Activity 2 : Borderline Cases

  • To discover many of the criteria that implicitly govern concepts.
  • To explore concepts in depth.
  • To argue one’s choice.
  • To give reasons for the claims made
  • Conveying and exchanging information.
  • Collaborating with others in teams and networks
  • Speaking cards
  • Just-unjust-? scheme
  • Alive-not alive scheme

This activity is for approximately 10-20 people.

A time of collective restitution is planned.

Each team presents its methodology for explaining the facts/ ideas.

1.One of the most useful tools for conceptual exploration is the problematic or borderline case. If we wish to think about what makes something fair, for example, it can be very helpful to consider cases that are neither fair nor clearly unfair. Before introducing the case to the participants, the educator hands out the cards and the participants categorize the following concepts in accordance with their being alive or not.

  • the wind
  • the sun
  • a stone
  • thoughts
  • a seed
  • a boiled egg
  1. The participants explain the reasons why they categorized concepts,
  2. The educator emphasizes that a concept like ‘being alive’ has a history and our understanding of what makes something alive is scientific knowledge.
  3. The educator hands out the following new concepts asking the participants to categorize them as “ART” and “NOT ART”:
  • a bird’s nest
  • a photograph
  • an idea
  • an architect’s drawing
  • rocks shaped by the weather
  • a spider’s web
  • a child’s scribble
  • a drawing made by computer
  • a graffiti sprayed on the wall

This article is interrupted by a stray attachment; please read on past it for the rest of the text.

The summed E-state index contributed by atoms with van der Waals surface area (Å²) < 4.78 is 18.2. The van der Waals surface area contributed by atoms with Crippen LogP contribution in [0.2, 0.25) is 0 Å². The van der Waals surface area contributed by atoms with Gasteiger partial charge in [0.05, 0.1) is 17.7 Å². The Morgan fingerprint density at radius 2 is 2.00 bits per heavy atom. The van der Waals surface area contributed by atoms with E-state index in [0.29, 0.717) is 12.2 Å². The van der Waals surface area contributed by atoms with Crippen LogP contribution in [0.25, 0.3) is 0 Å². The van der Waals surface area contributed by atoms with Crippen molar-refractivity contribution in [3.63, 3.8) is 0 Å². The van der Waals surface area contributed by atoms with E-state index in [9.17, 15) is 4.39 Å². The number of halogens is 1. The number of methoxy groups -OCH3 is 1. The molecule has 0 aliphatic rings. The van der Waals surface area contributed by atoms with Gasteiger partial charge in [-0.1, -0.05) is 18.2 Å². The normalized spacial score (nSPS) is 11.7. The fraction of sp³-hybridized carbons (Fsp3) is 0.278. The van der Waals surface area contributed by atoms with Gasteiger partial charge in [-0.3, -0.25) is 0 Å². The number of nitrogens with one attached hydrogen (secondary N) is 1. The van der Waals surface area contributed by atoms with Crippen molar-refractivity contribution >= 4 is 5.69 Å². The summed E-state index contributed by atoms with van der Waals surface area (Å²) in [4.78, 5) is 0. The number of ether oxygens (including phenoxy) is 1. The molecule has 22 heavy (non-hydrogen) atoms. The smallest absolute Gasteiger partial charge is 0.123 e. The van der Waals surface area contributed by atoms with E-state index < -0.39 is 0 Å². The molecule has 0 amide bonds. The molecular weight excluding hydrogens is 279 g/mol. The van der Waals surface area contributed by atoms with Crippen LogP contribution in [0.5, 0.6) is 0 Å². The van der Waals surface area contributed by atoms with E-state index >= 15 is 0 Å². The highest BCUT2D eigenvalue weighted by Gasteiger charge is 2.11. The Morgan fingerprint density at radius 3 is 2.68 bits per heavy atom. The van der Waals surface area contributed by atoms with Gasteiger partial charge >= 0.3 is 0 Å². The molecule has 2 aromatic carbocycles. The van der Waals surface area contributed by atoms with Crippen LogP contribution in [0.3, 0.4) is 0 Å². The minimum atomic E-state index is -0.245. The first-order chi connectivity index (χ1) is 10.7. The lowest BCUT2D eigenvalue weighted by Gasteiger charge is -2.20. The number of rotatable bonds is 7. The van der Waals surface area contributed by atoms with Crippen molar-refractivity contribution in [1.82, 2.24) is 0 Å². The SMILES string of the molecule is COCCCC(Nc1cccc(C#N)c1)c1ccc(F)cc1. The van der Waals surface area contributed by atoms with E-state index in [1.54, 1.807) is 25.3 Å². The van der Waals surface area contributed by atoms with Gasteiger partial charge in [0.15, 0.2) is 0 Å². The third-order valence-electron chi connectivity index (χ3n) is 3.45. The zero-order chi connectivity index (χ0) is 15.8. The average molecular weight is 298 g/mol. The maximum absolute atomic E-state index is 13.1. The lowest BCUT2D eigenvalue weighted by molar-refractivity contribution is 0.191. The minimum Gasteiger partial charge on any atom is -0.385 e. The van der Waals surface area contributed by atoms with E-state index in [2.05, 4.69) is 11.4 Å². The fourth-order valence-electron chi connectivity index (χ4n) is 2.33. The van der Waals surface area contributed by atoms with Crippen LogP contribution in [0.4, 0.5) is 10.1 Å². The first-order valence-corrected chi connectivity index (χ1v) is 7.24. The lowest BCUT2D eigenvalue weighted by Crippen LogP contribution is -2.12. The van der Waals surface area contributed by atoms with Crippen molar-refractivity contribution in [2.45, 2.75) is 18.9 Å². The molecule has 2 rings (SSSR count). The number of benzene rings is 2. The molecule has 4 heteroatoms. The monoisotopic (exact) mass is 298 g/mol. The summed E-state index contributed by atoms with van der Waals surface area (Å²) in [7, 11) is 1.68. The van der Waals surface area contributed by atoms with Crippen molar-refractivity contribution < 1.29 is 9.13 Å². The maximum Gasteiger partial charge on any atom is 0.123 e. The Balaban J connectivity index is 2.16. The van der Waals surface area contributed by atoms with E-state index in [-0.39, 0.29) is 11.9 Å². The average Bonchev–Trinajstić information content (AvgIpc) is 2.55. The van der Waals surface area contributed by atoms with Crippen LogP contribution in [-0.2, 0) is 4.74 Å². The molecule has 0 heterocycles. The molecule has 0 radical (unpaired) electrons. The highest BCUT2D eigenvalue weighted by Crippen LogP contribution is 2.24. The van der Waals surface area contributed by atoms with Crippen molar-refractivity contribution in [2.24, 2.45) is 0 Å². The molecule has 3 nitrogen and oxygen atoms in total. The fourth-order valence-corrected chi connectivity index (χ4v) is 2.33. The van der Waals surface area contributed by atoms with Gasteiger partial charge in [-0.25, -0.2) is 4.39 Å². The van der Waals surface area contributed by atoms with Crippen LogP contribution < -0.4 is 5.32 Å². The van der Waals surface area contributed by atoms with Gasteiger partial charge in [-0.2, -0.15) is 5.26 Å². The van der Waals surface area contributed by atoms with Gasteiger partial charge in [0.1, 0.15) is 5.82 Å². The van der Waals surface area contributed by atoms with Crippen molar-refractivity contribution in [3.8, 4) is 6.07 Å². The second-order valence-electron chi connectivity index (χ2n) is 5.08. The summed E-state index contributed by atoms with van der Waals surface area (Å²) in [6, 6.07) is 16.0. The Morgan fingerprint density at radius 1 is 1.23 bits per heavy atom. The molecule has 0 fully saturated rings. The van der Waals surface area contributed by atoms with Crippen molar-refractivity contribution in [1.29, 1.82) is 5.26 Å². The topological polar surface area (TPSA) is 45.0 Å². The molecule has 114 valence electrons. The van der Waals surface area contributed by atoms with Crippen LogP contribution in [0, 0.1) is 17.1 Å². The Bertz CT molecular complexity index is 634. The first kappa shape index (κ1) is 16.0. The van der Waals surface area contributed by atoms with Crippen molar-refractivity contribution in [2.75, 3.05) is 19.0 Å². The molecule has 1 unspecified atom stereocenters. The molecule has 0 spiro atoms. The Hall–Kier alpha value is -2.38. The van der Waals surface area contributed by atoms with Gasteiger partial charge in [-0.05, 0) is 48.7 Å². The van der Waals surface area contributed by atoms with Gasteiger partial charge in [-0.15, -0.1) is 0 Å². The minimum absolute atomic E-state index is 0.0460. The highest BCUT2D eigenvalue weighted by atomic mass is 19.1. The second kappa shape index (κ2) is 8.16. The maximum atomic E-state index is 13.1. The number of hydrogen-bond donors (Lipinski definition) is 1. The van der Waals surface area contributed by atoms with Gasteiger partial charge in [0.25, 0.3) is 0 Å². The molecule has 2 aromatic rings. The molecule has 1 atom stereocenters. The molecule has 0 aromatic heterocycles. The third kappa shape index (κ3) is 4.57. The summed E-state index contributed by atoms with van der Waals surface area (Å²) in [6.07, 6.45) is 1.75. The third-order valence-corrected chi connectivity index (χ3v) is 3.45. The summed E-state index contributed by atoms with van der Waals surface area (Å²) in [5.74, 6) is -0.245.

• a colourful hat

The participants can be given a few minutes to discuss and explain the reasons why they categorized concepts.

  1. Similarly the participants are given some cases to be categorized as “JUST” or “UNJUST” . They will leave the concepts to “?” category if they are unsure of the reason.


  1. After debating upon the categorization of the given cases, the educator gives a final tip to make notes on the criteria:
  • necessary something that falls under the concept need to have the attribute,
  • merely commonplace: paradigm cases commonly, even though now not perpetually have the characteristic,
  • enough: having the attribute, or set of the attributes, is all that is required for something to fall beneath the idea.
  1. Finally, the participants are asked to summarize the activity with one word/ concept.
  • Did we look at different points of views?
  • Did everyone get a chance to contribute?
  • Did we explore our disagreements reasonably?
  • Did we deepen our understanding of any significant idea?
  • Did we make good progress in answering our questions?

This activity can be considered as an intergenerational activity and is suitable for mixed  different age groups, regarding  the skills of conveying and exchanging information and collaborating with others in teams and networks. Different perspectives can be considered in line with participants’ experiences.